Published Jul 1. 2010 - 13 years ago
Updated or edited Nov 30. 2023

Double K Reverse Spider

Kelvin Kleinman shows us how to tie a really different saltwater fly based on the freshwater spider style, adapted for cutthroat stream fishing and then reversed to become a saltwater shrimp from outer space! A very special but also efficient pattern.

Double K Reversed - As you can see the hackles point forward on the fly, which gives it some fantastic movement in the water.
Double K Reversed
Kelvin Kleinman

This is another pattern that I developed, which I have had amazing success with. I call it the Double K Reverse Spider

This is a pattern originally developed for fishing the Stillaguamish River for Sea Run Cutthroat trout by Al Knudsen in the 1920's and then altered by guide Mike Kinney in the 1970's the materials are the same but the way they are tied in are reversed. These flies are known as the Knudsen Spider and the Reverse Spider.

The traditional Knudsen has chenille tied in as the body with a mallard flank palmered in a way that it the flank folds back over the body and, in fact, almost completely masks it.
The hackle is tied in first, immediately behind the hook's eye, by the tip, with the stem curving down and forward of the hook eye. It is wound back along the hook shank, one turn immediately behind the last it helps to shape the feather fibers forward to form a tight cone with the tips pointing out over the eye.
So the fly is tied from the eye to the bend where it is tied off.
The cone that is formed by the feather fibers has an amazing amount of movement and life like appearance when stripped.
The slightest current or movement of the fly causes the coned shape flank to pulse in the water.

Reversed - The Knudsen Spider (top) and the Reverse Spider
The old and the new - The Knudsen spider is from the 20's, the Reverse Spider from the 70's and The Double K Reversed Spider is from the future!
The evolution
Kelvin Kleinman

The reverse spider has been a "go to fly" for sea-run cutthroat anglers in Washington and Oregon in both salt and fresh water for these anadromous fish.
While working on a shrimp imitation pattern I developed a double Reverse Spider which includes a second Mallard flank or Guinea Fowl feather half way down the shank of the hook.

Beauty of the salt - The sea runs are beautiful fish
Spidered - This sea run cutthroat fell for the Reverse Spider
Tsunami Warning - A slight variation of the reverse style
The Reversed way
Kelvin Kleinman

I also replaced the chenille with dubbing so I could better control the taper of the fly and have a wider range of colors to the fly. I also tie a version with a hackle palmered toward the rear of the hook I call this version the Tsunami Warning based on the wake fish leave chasing this fly. Surprisingly I found the added mallard flank gave the fly more buoyancy and found when stripped quickly the fly will leave a wake from the water it displaces as it moves through the subsurface.

Watching large fish torpedo toward it as it moves along just under the surface prior to the strike can be as much fun as the fight once they are on.

I have often caught fish after fish on this fly while others fishing the same beach go without so mush as a hit.

While this was initially intended to be a salt water beach fly the amount of lifelike movement in it has hooked steelhead in rivers and small- and largemouth bass in lakes.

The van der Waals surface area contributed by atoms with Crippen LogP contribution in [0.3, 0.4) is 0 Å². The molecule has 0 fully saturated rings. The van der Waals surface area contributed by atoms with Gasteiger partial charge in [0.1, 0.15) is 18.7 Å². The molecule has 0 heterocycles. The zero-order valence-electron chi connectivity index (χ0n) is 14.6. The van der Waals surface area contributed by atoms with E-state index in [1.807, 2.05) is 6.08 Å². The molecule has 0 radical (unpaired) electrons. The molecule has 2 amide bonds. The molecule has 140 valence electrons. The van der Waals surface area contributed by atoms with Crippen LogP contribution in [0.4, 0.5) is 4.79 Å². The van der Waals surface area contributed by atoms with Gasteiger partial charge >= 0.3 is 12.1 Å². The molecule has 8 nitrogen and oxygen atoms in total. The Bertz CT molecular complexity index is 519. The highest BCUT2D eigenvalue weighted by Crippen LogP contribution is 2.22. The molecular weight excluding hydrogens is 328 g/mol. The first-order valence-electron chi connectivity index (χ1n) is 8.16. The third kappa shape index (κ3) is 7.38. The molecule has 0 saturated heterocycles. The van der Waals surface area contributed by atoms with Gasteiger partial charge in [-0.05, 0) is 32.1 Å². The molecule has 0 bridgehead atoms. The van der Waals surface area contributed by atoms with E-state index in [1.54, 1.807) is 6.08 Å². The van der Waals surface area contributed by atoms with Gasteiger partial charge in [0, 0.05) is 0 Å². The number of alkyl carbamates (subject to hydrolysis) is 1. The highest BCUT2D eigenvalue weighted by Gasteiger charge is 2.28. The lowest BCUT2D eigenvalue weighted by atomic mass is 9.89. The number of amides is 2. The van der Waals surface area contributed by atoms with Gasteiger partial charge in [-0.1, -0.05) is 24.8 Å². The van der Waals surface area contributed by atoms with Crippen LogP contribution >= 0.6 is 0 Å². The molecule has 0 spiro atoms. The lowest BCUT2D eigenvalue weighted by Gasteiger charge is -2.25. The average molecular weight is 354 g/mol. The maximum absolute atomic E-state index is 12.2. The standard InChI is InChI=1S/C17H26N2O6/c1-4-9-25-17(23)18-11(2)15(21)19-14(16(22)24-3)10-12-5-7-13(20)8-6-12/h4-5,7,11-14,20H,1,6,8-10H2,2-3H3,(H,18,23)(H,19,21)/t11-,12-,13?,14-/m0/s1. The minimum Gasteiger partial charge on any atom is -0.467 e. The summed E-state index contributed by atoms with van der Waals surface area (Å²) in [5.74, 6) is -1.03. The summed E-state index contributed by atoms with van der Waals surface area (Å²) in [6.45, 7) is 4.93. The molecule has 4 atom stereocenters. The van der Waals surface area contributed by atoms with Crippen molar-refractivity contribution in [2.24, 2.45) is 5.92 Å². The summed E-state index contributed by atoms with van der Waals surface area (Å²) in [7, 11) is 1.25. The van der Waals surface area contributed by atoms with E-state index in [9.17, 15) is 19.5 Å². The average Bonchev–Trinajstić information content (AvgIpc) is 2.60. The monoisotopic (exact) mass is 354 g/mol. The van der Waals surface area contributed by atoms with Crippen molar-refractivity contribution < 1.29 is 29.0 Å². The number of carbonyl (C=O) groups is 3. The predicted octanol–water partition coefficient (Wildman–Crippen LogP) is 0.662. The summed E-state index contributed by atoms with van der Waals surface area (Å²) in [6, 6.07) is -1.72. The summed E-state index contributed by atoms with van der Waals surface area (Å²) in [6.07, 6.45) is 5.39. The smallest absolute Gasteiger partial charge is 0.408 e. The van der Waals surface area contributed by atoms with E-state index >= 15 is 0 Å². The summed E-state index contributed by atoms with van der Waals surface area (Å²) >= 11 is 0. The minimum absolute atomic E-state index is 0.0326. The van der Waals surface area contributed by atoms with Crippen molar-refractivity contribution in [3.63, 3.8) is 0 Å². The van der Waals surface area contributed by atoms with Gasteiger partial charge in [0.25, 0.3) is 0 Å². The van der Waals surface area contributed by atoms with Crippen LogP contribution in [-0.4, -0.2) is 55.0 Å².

Keep it in the family - The two reversed patterns: the Double K Reversed Spider and below the Tsunami Warning
Kelvin Kleinman
The Double K Reverse Spider
Pattern type: 
Cold saltwater fly
Kelvin Kleinman
Saltwater hook of your choice - size 4-2
Tying thread
First hackle
Mallard flank
Bright orange
Second hackle
Orange Guinea fowl
Last dubbing
Bright orange
Tyring thread
Skill level/difficulty: 

Step 1 - mallard flank

Step 2 - stroke back the fibers

Step 3 - Guinea fowl

Step 4 - prepare it

Step 5 - feathers ready

Step 6 - start in the front

Step 7 - tie in mallard

Step 8 - brush forward

Step 9 - wrap

Step 10 - trim

Step 11 - dubbing loop

Step 12 - dubbing

Step 13 - wind the dubbing

Step 14 - taper

Step 15 - Guinea fowl

Step 16 - brush forward

Step 17 - wrap feather

Step 18 - second dubbing loop

Step 19 - add dubbing

Step 20 - twist it

Step 21 - finish off

Step 22 - whip finish

Step 23 - brush

Step 24 - finishing touch

Step 25 - job done! - The finished fly, ready to catch some fish
Step 25 - job done!
Kelvin Kleinman
Reversed and palmered - The Tsunami Warning
Reversed and palmered
Kelvin Kleinman
Tsunami Warning
Pattern type: 
Cold saltwater fly
Kelvin Kleiman
Saltwater hook of your choice - size 4-2
First hackle
Mallard flank
Second, palmered hackle
Bright orange dubbing
Tying thread with varnish
Skill level/difficulty: 

Step 1 - select mallard

Step 2- prepare the feather

Step 3 - tie in feather

Step 4 - wind it

Step 5 - tie down and trim

Step 6 - tie in second hackle

Step 7 - dubbing loop

Step 8 - wind the body

Step 9 - hackle

Step 10 - trim and whip finish

Step 11 - done - The Tsunami Warning in all its might
Tsunami Warning
Kelvin Kleinman


Sweet fly, been catc...

Sweet fly, been catching plenty on the Sol Duc. Angry takes.

I love these flies! ...

I love these flies! I'm tying a few larger sizes and incorporating glass beads for the body and I'm going to use them for steelhead. Great instructions on this site.

Wow!!! I saw a fella...

Wow!!! I saw a fella fishing a reverse spider on the water a while ago, and have been tying it as best I can (from memory) for maybe two or three years now..... It's an awesome cut throat fly, and now I have some great variation ideas!!! Thanks so much! I love this fly!!!!!!!!


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